It was a quick trip across the state to Tampa. The Embassy Suites never fails to satisfy and we had beautiful weather, but the best part of the trip was that RA stayed home!
I’ve been gone for a while and I’m having the hardest time getting back to normal. My routine eludes me. Seems all I have the energy for is cleaning out my inbox(es). I collect not only emails, but email addresses. I’ve tried to downsize, keep to one, but people still send me mail where I prefer they didn’t. And by the time I check, they’ve mushroomed.
I need to get back to my reading, my writing, my work in general. I came home but my mind is still making its way to me. Part of it stayed in California with my father-in-law, who is dying. Today finds him in an intensive care unit. That much closer to over there than to over here. As much as I try to stop the images from forming in my head, I can see all the flustered activity around him. A once robust man, he is down to a mere 110 pounds, slowly disappearing.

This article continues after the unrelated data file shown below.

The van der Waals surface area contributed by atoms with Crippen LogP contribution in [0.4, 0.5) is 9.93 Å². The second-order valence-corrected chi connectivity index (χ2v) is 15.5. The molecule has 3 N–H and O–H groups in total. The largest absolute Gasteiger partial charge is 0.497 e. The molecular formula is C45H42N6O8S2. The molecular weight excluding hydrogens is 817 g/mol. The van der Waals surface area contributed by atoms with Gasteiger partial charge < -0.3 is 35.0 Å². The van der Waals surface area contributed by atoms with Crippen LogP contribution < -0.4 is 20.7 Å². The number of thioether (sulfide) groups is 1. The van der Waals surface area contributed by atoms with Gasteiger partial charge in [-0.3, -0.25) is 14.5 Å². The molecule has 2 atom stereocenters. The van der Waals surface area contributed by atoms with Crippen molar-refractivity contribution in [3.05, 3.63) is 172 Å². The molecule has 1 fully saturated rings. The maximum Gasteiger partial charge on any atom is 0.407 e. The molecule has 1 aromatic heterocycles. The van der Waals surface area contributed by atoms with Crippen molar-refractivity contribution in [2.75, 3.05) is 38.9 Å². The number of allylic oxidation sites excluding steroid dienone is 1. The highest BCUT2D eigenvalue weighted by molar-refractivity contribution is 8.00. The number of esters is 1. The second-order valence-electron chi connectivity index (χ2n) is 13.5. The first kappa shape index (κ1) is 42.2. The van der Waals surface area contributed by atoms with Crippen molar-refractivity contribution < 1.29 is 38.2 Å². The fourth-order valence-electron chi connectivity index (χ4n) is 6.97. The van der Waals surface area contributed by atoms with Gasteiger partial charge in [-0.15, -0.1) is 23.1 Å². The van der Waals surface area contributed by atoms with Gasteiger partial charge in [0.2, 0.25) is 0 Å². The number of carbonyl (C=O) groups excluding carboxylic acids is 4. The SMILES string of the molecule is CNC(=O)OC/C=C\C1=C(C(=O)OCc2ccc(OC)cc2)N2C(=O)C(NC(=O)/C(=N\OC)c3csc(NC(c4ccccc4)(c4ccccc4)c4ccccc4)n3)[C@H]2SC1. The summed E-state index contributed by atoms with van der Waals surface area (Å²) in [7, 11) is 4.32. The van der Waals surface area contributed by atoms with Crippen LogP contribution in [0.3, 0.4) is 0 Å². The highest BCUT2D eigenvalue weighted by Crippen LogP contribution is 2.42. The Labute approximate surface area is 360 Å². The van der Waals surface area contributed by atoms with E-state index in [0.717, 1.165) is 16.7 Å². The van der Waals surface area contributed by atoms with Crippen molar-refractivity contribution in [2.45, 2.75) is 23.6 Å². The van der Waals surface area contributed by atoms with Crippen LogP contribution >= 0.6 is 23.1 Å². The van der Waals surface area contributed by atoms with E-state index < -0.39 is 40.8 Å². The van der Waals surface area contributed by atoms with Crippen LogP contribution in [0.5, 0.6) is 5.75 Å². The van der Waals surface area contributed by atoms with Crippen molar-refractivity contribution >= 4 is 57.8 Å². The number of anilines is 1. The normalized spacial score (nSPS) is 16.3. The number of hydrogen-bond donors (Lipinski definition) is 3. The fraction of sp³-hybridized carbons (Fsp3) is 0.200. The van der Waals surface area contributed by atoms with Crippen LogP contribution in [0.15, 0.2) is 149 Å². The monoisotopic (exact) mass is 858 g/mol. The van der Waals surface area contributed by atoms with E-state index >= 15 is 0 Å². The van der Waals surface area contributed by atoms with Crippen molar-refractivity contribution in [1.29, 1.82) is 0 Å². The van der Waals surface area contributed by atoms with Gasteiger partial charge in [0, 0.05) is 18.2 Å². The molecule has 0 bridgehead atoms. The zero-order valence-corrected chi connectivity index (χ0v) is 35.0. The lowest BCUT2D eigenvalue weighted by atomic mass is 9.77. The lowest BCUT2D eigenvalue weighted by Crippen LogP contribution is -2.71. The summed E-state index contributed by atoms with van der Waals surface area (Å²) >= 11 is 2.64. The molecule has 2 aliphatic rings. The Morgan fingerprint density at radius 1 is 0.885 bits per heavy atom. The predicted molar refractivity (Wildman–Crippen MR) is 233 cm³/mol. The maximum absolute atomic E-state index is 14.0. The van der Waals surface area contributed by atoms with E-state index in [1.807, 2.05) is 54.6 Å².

And parts of my mind, my thoughts, remain with my infant granddaughter. After two weeks in Los Angeles, I flew across the country to home and the very next day flew backwards to the middle of the country. The thought of spending a week with her gave me the adrenalin shot I needed to get back on a plane so soon.
Uber jet lag, mollified only by the thought of spending my days with my little angel. Days that began at 6:30 am, a shock to the non-morning person that I am. At nine months, she is busy exploring how much she can do on her own, how long she can stand unsupported, how quick Abuela will run when she cries.
I didn’t realize how tired I was till I got home and began waking up several times a night wondering what bed I was in. What room was I in? What house, what town, what state? I’ve never suffered such disorientation before. It was quite eerie. Like being in your own horror movie.
But now I’ve been back a week and I have to get a move on. I promised a quilt. Due in one week. Yikes!
I had an epiphany this morning. I woke up as I usually do, with my youngest child on my mind. She is far from home and worrying about her comes as natural to me as breathing. She was hoping to come home for Christmas, but that won’t be feasible. That in itself is disappointing, and though I miss her dearly I can deal with it.
What I do have trouble with is the fact that she is living all alone in New York City. These past months I have made several attempts to get her to come home, but she is bound and determined to stay there and try to make it into the journalistic world. Free room and board is not enough to entice her; she’d rather rough it up there, working at whatever she can find while she keeps “writing on the side.”